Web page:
What is a Hannya, and who is Hannyagrrrl?
"The Hannya mask is a mask used in Noh theater, representing a jealous female demon. It possesses two sharp bull-like horns, metallic eyes, and a leering mouth... The Hannya mask portrays the souls of women who have become demons due to obsession or jealousy. It is said to be demonic and dangerous but also sorrowful and tormented, displaying the complexity of human emotions." (wikipedia.org)
The Hannya mask was first created by men. In this male dominated world, women are always having to wear masks. My Hannya mask does not serve to hide or demonize, rather it reveals the power of our emotional core.
Shielded by an ancient and archetypal smile, Hannyagrrrl explores the tragedy and triumph of modern femininity.
My most recent body of work, a series of paintings, titled “#MillenialFail,” explores the tragedy and triumph of femininity within Millennial culture. Echoing compositions of Edo period Ukiyo-e (Japanese printmaking) masters, I replace their woeful courtesans and vengeful samurai with my Hannya Grrrl. Shielded by an ancient and archetypal smile, she wields her phone like a double-edged sword- referencing sentiments of her generation while dispelling western stereotypes imposed upon East Asian femininity. Meditating on the failures and success of the new millennium, this series of 88 paintings will culminate as a body of work that serves to honor and critique the spirit of my generation.
This series began in February 2018 when I had my first abortion. For me, this very personal experience shed light on a long held collective truth; some of us possess the ability to beckon or deny new life into the world, and current society is both afraid and ashamed of this feminine power. The next day after my surgery, I began this current body of work.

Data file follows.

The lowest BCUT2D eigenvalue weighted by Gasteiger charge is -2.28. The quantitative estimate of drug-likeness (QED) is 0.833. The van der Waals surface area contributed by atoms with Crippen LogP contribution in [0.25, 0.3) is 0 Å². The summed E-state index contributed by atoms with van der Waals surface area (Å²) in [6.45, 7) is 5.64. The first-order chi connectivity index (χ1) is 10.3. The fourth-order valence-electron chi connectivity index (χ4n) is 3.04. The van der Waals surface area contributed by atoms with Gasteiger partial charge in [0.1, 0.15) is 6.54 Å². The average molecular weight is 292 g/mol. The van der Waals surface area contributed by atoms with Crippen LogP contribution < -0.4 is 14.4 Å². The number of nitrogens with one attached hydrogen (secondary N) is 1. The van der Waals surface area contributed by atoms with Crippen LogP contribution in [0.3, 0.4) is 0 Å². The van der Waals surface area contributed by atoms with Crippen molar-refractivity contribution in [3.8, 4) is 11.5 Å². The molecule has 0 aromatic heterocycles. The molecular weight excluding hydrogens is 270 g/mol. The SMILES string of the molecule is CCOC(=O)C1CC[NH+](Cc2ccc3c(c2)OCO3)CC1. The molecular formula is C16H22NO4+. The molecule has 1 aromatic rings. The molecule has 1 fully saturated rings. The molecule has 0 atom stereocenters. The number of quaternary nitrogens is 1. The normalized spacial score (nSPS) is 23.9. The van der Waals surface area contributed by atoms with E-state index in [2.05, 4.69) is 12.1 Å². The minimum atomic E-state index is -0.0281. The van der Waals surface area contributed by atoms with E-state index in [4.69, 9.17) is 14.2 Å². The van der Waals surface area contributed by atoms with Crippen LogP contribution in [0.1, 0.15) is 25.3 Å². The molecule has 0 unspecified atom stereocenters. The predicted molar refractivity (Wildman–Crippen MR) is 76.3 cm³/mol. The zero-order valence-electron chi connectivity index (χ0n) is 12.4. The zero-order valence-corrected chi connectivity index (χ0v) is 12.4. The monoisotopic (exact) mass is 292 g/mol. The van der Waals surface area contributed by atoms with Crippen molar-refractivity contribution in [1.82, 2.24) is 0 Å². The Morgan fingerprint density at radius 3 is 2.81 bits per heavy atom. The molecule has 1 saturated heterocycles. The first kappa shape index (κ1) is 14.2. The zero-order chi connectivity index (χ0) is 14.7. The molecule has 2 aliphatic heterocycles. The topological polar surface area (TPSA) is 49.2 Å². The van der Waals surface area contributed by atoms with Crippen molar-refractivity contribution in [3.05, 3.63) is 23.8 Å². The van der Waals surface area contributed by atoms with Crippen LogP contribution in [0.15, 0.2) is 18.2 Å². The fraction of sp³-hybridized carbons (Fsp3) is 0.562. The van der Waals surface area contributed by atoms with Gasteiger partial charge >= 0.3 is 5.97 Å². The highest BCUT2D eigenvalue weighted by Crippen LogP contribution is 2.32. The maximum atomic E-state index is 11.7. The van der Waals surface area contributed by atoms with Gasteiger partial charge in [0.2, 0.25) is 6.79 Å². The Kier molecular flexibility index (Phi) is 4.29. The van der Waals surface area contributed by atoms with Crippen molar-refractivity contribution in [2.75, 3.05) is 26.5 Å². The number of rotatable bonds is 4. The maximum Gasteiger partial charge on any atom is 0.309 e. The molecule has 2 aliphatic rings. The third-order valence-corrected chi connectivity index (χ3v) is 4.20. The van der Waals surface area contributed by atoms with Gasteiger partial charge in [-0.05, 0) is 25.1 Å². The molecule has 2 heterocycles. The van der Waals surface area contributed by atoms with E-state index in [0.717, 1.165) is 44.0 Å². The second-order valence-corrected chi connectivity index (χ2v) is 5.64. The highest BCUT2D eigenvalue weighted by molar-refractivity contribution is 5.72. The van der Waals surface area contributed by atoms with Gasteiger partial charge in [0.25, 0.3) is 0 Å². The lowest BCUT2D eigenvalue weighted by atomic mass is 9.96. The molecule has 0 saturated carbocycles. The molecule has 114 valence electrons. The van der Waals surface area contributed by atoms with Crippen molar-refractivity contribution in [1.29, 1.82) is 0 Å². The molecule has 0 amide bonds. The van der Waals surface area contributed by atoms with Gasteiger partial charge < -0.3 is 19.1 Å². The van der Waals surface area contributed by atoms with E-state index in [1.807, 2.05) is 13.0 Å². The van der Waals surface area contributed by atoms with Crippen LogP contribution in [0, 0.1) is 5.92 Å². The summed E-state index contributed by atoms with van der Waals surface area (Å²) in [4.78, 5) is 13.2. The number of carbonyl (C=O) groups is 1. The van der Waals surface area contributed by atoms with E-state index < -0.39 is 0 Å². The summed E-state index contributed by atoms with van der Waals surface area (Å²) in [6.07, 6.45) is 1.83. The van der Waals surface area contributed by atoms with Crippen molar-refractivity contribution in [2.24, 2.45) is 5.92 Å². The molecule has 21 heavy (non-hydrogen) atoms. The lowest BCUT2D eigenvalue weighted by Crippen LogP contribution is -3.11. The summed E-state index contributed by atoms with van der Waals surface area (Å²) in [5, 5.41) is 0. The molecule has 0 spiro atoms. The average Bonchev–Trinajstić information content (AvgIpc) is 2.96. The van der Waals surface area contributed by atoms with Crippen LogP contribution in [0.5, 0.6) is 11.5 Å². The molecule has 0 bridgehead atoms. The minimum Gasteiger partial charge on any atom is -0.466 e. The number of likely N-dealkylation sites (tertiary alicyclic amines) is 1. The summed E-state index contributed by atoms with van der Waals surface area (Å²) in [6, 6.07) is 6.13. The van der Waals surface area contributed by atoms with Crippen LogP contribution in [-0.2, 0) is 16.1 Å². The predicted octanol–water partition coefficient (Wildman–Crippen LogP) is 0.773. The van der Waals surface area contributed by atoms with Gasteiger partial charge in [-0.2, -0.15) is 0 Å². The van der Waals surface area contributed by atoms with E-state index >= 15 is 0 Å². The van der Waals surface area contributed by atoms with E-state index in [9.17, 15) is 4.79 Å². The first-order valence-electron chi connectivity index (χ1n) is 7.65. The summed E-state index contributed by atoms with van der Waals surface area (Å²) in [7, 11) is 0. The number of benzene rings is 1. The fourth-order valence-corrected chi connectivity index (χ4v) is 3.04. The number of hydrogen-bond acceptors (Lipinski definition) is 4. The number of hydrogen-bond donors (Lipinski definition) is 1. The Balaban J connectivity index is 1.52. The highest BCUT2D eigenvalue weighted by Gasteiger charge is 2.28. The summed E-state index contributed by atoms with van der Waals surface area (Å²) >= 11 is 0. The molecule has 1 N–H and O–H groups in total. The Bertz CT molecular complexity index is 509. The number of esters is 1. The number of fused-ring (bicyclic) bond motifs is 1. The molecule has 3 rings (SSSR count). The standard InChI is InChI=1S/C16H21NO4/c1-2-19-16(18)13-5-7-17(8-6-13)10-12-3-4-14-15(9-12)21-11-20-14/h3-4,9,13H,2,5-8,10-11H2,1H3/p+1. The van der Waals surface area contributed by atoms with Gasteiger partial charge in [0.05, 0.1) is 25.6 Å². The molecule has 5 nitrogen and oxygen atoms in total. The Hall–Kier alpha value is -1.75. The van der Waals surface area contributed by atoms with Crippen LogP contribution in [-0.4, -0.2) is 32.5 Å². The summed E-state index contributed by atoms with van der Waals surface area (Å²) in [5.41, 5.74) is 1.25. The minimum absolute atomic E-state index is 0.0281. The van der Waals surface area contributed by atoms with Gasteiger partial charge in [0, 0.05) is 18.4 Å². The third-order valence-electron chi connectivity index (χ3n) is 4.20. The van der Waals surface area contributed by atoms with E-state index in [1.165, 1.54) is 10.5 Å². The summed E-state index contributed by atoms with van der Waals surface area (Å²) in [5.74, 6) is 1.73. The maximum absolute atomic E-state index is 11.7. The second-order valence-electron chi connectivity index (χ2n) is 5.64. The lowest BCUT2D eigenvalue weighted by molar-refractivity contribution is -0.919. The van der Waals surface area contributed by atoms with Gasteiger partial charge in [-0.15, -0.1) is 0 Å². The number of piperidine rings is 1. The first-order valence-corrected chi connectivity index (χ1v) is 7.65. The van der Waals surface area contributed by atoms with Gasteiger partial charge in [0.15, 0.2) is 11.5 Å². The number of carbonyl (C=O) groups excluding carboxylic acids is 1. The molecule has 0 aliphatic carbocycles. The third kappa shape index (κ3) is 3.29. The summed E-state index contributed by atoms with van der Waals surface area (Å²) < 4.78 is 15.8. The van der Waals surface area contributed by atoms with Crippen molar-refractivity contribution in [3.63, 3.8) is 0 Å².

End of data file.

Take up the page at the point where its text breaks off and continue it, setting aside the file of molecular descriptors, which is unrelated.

Izanami, meaning, “she who invites,” is the Shinto goddess of creation and death. According to legend, after giving birth to many gods and goddesses, Izanami died while giving birth to fire and was sent down into the underworld. Her husband, stricken with grief, went after her to bring her back but he was too late. While her soul remained her body was ravaged by death. Shocked by what he saw, his longing was replaced by terror and he fled. Upon reaching the surface he sealed the portal with a bolder, leaving Izanami trapped and forever breaking their union. Sealed within the dark walls of the underworld, Izanami’s story in the Shinto pantheon ends here.
Izanami was once a beautiful goddess embodying all that is desirable in the feminine- youth, fertility, and sexual service. Once she entered the underworld, she came to symbolize death, suffering, and mortal decay. This side of her was met with fear and banished from society. Through my work I continue Izanami’s story, embracing the mystical feminine realm in its entirety and celebrating the right to create or destroy what lies within our own underworld.